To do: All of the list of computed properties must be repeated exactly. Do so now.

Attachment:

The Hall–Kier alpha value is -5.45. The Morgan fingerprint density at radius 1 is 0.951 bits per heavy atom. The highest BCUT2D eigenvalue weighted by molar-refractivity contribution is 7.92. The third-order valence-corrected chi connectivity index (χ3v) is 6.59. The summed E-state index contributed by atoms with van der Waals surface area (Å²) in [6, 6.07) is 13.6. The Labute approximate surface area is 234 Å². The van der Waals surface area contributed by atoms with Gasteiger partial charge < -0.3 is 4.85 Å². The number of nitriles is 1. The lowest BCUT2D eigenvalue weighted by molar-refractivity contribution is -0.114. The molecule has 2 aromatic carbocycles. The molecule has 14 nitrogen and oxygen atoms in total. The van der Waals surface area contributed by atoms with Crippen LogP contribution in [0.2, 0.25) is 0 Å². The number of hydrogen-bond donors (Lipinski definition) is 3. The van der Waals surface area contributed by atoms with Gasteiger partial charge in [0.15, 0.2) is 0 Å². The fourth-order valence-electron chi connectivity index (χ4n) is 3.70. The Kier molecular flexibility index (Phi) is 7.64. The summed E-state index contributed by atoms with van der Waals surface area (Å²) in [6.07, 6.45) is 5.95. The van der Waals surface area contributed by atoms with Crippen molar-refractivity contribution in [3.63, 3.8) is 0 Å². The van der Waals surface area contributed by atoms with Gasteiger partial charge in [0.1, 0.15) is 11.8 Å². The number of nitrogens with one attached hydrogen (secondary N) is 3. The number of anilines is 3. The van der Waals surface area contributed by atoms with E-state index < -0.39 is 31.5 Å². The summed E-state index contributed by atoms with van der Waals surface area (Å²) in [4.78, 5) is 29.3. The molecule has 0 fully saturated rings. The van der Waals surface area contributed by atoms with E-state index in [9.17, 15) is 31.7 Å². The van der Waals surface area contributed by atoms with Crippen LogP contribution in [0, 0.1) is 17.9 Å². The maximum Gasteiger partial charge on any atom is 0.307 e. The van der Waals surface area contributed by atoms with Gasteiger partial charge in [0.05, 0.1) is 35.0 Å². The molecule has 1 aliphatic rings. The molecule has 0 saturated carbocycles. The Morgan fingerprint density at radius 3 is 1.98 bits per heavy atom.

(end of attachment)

The Hall–Kier alpha value is -5.45. The Morgan fingerprint density at radius 1 is 0.951 bits per heavy atom. The highest BCUT2D eigenvalue weighted by molar-refractivity contribution is 7.92. The third-order valence-corrected chi connectivity index (χ3v) is 6.59. The summed E-state index contributed by atoms with van der Waals surface area (Å²) in [6, 6.07) is 13.6. The Labute approximate surface area is 234 Å². The van der Waals surface area contributed by atoms with Gasteiger partial charge < -0.3 is 4.85 Å². The number of nitriles is 1. The lowest BCUT2D eigenvalue weighted by molar-refractivity contribution is -0.114. The molecule has 2 aromatic carbocycles. The molecule has 14 nitrogen and oxygen atoms in total. The van der Waals surface area contributed by atoms with Crippen LogP contribution in [0.2, 0.25) is 0 Å². The number of hydrogen-bond donors (Lipinski definition) is 3. The van der Waals surface area contributed by atoms with Gasteiger partial charge in [0.15, 0.2) is 0 Å². The fourth-order valence-electron chi connectivity index (χ4n) is 3.70. The Kier molecular flexibility index (Phi) is 7.64. The summed E-state index contributed by atoms with van der Waals surface area (Å²) in [6.07, 6.45) is 5.95. The van der Waals surface area contributed by atoms with Crippen molar-refractivity contribution in [3.63, 3.8) is 0 Å². The van der Waals surface area contributed by atoms with Gasteiger partial charge in [0.1, 0.15) is 11.8 Å². The number of nitrogens with one attached hydrogen (secondary N) is 3. The number of anilines is 3. The van der Waals surface area contributed by atoms with E-state index < -0.39 is 31.5 Å². The summed E-state index contributed by atoms with van der Waals surface area (Å²) in [4.78, 5) is 29.3. The molecule has 0 fully saturated rings. The van der Waals surface area contributed by atoms with E-state index in [9.17, 15) is 31.7 Å². The van der Waals surface area contributed by atoms with Crippen LogP contribution in [0, 0.1) is 17.9 Å². The maximum Gasteiger partial charge on any atom is 0.307 e. The van der Waals surface area contributed by atoms with Gasteiger partial charge in [0.05, 0.1) is 35.0 Å². The molecule has 1 aliphatic rings. The molecule has 0 saturated carbocycles. The Morgan fingerprint density at radius 3 is 1.98 bits per heavy atom.